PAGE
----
Program Requirements for the B.A. in Latin American Studies

  • Capstone Requirement: The university requires the successful completion of a Capstone course.  Students in the LAS major must complete FCLT 488.
     
  • Writing and Communication Skills Requirement: Latin American Studies Bachelor of Arts students fulfill the Writing and Communication Skills requirement by completing ENGL 101 and ENGL 102 (or ENGL 103), and two additional SpeakWrite Certified CoursesTMFCLT 488 (capstone), and a 2nd course selected from FLIT 266, HIST 241, HIST 242, HIST 350, SPAN 330 or SPAN 334
     
  • Calculation of the GPA in the Major: Students must earn a C- or better in all classes applied to the LAS major. If a course is repeated, all attempts will be included in the calculation of the GPA unless the course is eligible for a D/F repeat. 
  • Residency Requirements: A student completing a major in LAS must complete a residency requirement of 15 hours in the major on campus.
  • Note: Students majoring in International Studies or Spanish can apply only nine hours of credits used to fulfill requirements of those majors toward the LAS major.

Curriculum Requirements

UNIVERSITY REQUIREMENTS34
First Year Seminar
GEF: credits may vary depending on overlap
ECAS B.A. Requirements12
Foreign Language
Fine Arts Requirements
Global Studies & Diversity Requirement
PROGRAM REQUIREMENTS
A minimum grade of C- is required in all courses applied to the major
Foundation course3
The Many Latin Americas
Language Requirement6
Select 6 credits in the same language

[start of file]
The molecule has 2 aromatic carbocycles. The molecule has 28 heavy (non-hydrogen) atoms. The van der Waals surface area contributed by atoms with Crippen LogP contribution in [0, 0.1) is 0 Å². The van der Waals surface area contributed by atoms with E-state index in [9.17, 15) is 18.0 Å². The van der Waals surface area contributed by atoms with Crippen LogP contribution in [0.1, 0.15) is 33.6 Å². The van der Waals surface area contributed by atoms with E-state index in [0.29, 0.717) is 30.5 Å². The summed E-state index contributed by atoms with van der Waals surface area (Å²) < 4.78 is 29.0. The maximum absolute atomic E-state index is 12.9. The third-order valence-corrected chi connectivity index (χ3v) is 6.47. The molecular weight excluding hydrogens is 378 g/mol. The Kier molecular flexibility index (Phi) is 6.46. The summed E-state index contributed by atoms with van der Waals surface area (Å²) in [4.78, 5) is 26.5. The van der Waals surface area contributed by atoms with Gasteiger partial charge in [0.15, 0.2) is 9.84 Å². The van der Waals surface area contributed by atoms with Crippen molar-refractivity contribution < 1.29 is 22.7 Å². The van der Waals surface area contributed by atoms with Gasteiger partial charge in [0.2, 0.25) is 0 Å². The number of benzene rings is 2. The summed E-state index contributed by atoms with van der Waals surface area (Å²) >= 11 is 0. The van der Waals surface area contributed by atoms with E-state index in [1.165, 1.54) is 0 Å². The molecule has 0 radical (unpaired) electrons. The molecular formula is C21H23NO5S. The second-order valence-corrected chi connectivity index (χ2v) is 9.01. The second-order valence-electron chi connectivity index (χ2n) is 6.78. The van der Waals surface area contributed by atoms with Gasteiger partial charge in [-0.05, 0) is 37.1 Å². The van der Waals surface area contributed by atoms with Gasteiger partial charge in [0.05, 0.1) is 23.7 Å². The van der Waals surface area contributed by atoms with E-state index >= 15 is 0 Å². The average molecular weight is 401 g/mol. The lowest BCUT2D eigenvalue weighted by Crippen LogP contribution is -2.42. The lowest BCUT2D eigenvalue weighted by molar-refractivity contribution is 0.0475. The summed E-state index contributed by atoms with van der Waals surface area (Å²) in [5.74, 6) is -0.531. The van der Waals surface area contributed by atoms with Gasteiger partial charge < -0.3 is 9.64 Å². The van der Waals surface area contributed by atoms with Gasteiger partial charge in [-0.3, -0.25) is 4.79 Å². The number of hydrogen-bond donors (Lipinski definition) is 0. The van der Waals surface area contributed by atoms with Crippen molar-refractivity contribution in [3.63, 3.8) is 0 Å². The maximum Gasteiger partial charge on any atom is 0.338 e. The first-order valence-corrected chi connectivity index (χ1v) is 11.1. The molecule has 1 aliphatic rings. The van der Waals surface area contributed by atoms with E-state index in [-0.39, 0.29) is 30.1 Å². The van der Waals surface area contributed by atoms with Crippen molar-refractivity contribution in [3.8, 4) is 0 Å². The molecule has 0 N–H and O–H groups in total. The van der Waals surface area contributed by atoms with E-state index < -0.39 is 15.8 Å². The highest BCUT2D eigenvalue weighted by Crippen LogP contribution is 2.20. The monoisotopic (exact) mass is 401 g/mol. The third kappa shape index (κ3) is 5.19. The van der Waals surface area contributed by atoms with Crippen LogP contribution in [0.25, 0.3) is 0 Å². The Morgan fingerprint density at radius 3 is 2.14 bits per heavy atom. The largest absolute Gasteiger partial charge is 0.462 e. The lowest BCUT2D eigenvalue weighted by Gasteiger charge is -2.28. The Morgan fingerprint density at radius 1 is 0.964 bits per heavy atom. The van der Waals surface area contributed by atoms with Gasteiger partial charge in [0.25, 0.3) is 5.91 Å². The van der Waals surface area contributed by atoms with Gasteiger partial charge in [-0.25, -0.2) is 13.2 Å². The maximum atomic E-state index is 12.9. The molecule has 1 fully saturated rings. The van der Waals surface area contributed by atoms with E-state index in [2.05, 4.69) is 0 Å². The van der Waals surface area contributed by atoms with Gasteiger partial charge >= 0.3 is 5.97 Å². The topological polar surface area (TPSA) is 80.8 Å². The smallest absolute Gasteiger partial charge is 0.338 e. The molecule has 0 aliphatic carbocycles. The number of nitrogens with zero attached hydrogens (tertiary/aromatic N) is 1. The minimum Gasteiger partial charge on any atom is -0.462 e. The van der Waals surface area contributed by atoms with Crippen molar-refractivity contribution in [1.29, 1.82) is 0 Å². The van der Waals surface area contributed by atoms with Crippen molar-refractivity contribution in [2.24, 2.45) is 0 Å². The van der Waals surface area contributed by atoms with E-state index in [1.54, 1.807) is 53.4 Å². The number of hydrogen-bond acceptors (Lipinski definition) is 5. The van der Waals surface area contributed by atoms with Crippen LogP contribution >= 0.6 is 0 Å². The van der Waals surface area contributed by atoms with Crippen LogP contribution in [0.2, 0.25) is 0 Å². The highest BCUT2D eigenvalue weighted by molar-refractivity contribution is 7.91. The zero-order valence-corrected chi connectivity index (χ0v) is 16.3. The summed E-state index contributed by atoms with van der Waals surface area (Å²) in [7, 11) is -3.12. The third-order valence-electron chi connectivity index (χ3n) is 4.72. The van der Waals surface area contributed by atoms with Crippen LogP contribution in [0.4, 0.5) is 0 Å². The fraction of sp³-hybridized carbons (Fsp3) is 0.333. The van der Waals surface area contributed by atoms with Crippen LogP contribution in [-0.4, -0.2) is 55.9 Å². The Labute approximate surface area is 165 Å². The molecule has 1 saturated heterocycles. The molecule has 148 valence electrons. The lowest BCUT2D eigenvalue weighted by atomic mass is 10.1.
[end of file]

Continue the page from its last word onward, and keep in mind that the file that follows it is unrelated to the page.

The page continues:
Spanish for Heritage Speakers
Readings in Spanish
Writing in the Hispanic World
Spanish Through Media
Spanish Conversation
Intermediate Portuguese 1
Intermediate Portuguese 2
Social Sciences9
(no more than six credits from one discipline)
Latin America: Past and Present
Latin America: Culture, Conquest, Colonization
Latin America: Reform and Revolution
The Aztec, Maya, and Inca
Women in Colonial Latin America
Governments of Latin America
Latin American Culture
Mesoamerican Archaeology
Literature and Culture6
Select two courses from the following:
Cultures of Mexico
Latin American Literature
Brazilian Literature Translation
Latin American Cinema
Discovering Mesoamerica
Latin American Literature and Violence
Latin American Culture
Early Spanish American Literature
Modern Spanish American Literature
Spanish American Literature
Seminar in Spanish American Literature
Seminar in Spanish-American Culture
Electives6
Select two alternate courses from the Social Science and Literature and Culture groups. Please note that no language courses can be used. Electives may include credits from Study Abroad.
Capstone Experience3
Capstone Latin American Studies
General Electives41
Number of electies may vary depending on overlap
Total Hours120

Suggested Plan of Study

First Year
FallHoursSpringHours
WVUE 1911ENGL 101 (GEF 1)3
GEF 23GEF 23
FCLT 161 (ECAS Global Studies & Diversity Req. (GEF 7)3GEF 33
SPAN 1006SPAN 2006
General Elective2 
 15 15
Second Year
FallHoursSpringHours
ENGL 102 (GEF 1)3GEF 53
GEF 43ECAS Fine Arts Requirement (GEF 6)3
LAS Lang Course 13LAS Lang Course 23
LAS Social Science Course 13LAS Social Science Course 23
General Elective3General Elective3
 15 15
Third Year
FallHoursSpringHours
GEF 8*3GEF 8*3
LAS Social Science Course 33GEF 8*3
General Elective3LAS Lit & Culture Course 13
General Elective3LAS Studies Elective 13
General Elective3General Elective3
 15 15
Fourth Year
FallHoursSpringHours
LAS Lit & Culture Course 23FCLT 488 (Capstone)3
LAS Studies Elective 23General Elective3
General Elective3General Elective3
General Elective3General Elective3
General Elective3General Elective3
 15 15
Total credit hours: 120
*

 Students completing a minor, a second major or a dual degree already meet F 8.